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By Maya Angelou

A free bird leaps
on the back of the wind   
and floats downstream   
till the current ends
and dips his wing
in the orange sun rays
and dares to claim the sky.


But a bird that stalks
down his narrow cage
can seldom see through
his bars of rage
his wings are clipped and   
his feet are tied
so he opens his throat to sing.


The caged bird sings   
with a fearful trill   
of things unknown   
but longed for still   
and his tune is heard   
on the distant hill   
for the caged bird   
sings of freedom.


The free bird thinks of another breeze
and the trade winds soft through the sighing trees
and the fat worms waiting on a dawn bright lawn
and he names the sky his own


But a caged bird stands on the grave of dreams   
his shadow shouts on a nightmare scream   
his wings are clipped and his feet are tied   
so he opens his throat to sing.


The caged bird sings   
with a fearful trill   
of things unknown   
but longed for still   
and his tune is heard   
on the distant hill   
for the caged bird   
sings of freedom.


Maya Angelou, “Caged Bird” from Shaker, Why Don't You Sing? Copyright © 1983 by Maya Angelou. Used by permission of Random House, an imprint and division of Penguin Random House LLC. All rights reserved.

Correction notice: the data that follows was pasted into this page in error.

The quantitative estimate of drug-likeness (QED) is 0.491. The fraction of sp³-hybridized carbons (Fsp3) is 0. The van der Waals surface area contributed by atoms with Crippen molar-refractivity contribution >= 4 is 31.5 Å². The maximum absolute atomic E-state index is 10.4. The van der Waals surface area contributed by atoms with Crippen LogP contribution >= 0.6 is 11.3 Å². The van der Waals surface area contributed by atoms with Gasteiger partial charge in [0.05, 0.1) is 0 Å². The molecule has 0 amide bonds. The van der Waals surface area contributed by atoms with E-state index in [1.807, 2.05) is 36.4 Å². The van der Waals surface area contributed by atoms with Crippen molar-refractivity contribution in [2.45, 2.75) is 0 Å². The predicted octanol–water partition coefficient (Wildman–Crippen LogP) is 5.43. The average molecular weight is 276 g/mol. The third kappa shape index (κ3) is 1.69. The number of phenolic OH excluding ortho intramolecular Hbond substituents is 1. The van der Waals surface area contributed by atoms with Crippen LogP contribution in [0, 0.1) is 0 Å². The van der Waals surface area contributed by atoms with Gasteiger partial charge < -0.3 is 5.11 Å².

Source: The Complete Collected Poems of Maya Angelou (Random House Inc., 1994)

  • Nature
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Poet Bio

Maya Angelou
Writer and activist Maya Angelou had a broad and successful career as a streetcar conductor, a dancer, editor, teacher, storyteller, and actress. Born Marguerite Johnson in 1928, she gained fame with I Know Why the Caged Bird Sings, her 1970 autobiography which speaks courageously of her encounters with racism. One of the best-known writers in America, Angelou read her poem “On the Pulse of the Morning” at the presidential inauguration of Bill Clinton in 1993. She was the first black woman to have a screenplay (Georgia, Georgia) produced in 1972, and she received an Emmy nomination for her performance in Roots in 1977. Angelou wrote the poetry for the 1993 film Poetic Justice, and went on to appear in that film and others, including There Are No Children Here and How to Make an American Quilt. She died in 2014 at the age of 86. See More By This Poet

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